Descendant of Alex Manly talks about modern impact of 1898 Massacre

Posted in Articles, Biography, History, Media Archive, United States, Videos on 2022-02-22 03:38Z by Steven

Descendant of Alex Manly talks about modern impact of 1898 Massacre

WECT News 6
Wilmington, North Carolina

Mara McJilton, Multimedia Journalist

Alex Manly was the owner of The Daily Record newspaper in 1898 when it was burned down by white supremacists

WILMINGTON, N.C. (WECT) –Alex Manly was the owner of The Daily Record newspaper in 1898 when it was burned down by white supremacists.

Now, 123 years later, descendants of Manly are still trying to piece together what happened on November 10, 1898.

“The real, real granular details, the real truth of it — it’s been an ongoing experience and process,” said Alex Manly’s great-great-grandson Kieran Haile.

Haile has had a vague understanding of the 1898 Massacre since he was a teenager, but it wasn’t until about five years ago when he was nearing his 30′s that he really started to take a deep dive into history and learn more about this horrific day…

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A History of Loss

Posted in Articles, History, Media Archive, Passing, United States on 2015-02-10 21:08Z by Steven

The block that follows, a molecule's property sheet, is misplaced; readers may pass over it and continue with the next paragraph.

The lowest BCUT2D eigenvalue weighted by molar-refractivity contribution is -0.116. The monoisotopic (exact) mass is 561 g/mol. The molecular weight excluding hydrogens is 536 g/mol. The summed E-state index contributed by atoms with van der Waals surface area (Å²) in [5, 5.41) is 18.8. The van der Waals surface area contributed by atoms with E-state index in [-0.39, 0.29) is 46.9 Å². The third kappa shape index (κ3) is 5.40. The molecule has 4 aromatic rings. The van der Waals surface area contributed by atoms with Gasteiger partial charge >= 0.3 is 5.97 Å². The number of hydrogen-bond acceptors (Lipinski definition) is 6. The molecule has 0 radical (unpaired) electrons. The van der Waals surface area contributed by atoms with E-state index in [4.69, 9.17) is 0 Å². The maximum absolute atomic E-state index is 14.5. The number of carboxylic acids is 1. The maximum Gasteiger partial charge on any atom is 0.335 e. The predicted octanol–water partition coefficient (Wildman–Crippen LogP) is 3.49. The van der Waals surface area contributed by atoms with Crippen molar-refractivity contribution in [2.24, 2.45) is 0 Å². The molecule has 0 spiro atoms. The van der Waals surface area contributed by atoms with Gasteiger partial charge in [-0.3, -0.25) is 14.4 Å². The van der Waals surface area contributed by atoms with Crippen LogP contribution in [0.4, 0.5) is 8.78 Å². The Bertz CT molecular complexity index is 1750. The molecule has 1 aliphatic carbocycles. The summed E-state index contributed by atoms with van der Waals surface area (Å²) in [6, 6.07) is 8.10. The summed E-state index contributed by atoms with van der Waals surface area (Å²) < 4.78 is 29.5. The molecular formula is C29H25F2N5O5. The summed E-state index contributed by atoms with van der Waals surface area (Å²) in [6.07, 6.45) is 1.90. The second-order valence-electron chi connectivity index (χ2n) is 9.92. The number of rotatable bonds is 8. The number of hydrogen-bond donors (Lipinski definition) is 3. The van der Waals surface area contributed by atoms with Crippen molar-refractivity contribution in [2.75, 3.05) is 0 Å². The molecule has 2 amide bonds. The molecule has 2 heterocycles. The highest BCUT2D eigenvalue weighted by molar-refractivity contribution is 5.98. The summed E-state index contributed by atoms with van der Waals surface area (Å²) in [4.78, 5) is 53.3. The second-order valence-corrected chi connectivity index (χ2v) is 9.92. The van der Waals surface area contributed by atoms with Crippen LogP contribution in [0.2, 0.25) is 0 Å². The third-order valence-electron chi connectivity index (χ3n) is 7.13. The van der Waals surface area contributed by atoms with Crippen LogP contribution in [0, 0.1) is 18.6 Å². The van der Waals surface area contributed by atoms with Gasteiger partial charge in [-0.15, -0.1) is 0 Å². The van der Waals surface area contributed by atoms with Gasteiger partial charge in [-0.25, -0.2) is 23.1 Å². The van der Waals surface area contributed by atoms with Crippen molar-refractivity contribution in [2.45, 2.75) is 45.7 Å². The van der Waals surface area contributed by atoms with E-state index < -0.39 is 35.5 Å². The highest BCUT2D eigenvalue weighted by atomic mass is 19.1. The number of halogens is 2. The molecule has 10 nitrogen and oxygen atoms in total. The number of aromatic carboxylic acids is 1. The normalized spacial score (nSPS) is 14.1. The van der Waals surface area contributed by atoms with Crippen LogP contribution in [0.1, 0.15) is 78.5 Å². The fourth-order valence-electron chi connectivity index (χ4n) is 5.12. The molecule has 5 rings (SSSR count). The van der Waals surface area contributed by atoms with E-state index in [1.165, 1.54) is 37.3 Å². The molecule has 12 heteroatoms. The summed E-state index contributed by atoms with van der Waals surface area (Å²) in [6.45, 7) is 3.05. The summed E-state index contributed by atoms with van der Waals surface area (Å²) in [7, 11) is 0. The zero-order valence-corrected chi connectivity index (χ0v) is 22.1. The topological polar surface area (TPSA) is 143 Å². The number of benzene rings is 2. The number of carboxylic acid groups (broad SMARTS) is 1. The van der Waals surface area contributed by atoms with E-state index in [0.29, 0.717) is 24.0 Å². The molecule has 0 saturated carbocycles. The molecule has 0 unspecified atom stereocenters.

A History of Loss

The Chronicle Review
The Chronicle of Higher Education

Allyson Hobbs, Assistant Professor of History
Stanford University

Alexander L. Manly could have been the first victim of the bloody race riot that exploded in Wilmington, N.C., in early November 1898. Manly, publisher of the Daily Record, North Carolina’s only African-American newspaper, was the target of the rioters after he wrote an inflammatory editorial about white supremacists’ charges that black men were assaulting white women. Manly fired back that the white women who claimed that black men had raped them had, in fact, engaged in consensual sex. His press was burned to the ground. He narrowly escaped to Philadelphia, but upon arrival, discovered that work was hard for a black man to find. Employers summarily rejected his applications for employment as a painter, insisting that no union would accept a black member.

“So I tried being white,” Manly later explained to the journalist Ray Stannard Baker, “that is, I did not reveal the fact that I had coloured blood, and I immediately got work in some of the best shops in Philadelphia. I joined the union and had no trouble at all.”

But Manly soon tired of the charade. Passing only during the work day—”9-to-5 passing,” it was called—meant that he had to leave his house early in the morning and could not return until after nightfall. He feared discovery. “The thing became unbearable,” he lamented. “I preferred to be a Negro and hold up my head rather than to be a sneak.” So he became a janitor and lived openly with his recognizably black wife and children.

Manly could have reaped all of the benefits that accrued to whiteness: economic opportunity and security, political agency, and countless social privileges. Indeed, by some accounts, his light skin had eased his escape from Wilmington, protected him from the racial violence that had engulfed the city, and very likely saved his life. But for Manly, those gains were far outweighed by all that there was to lose…

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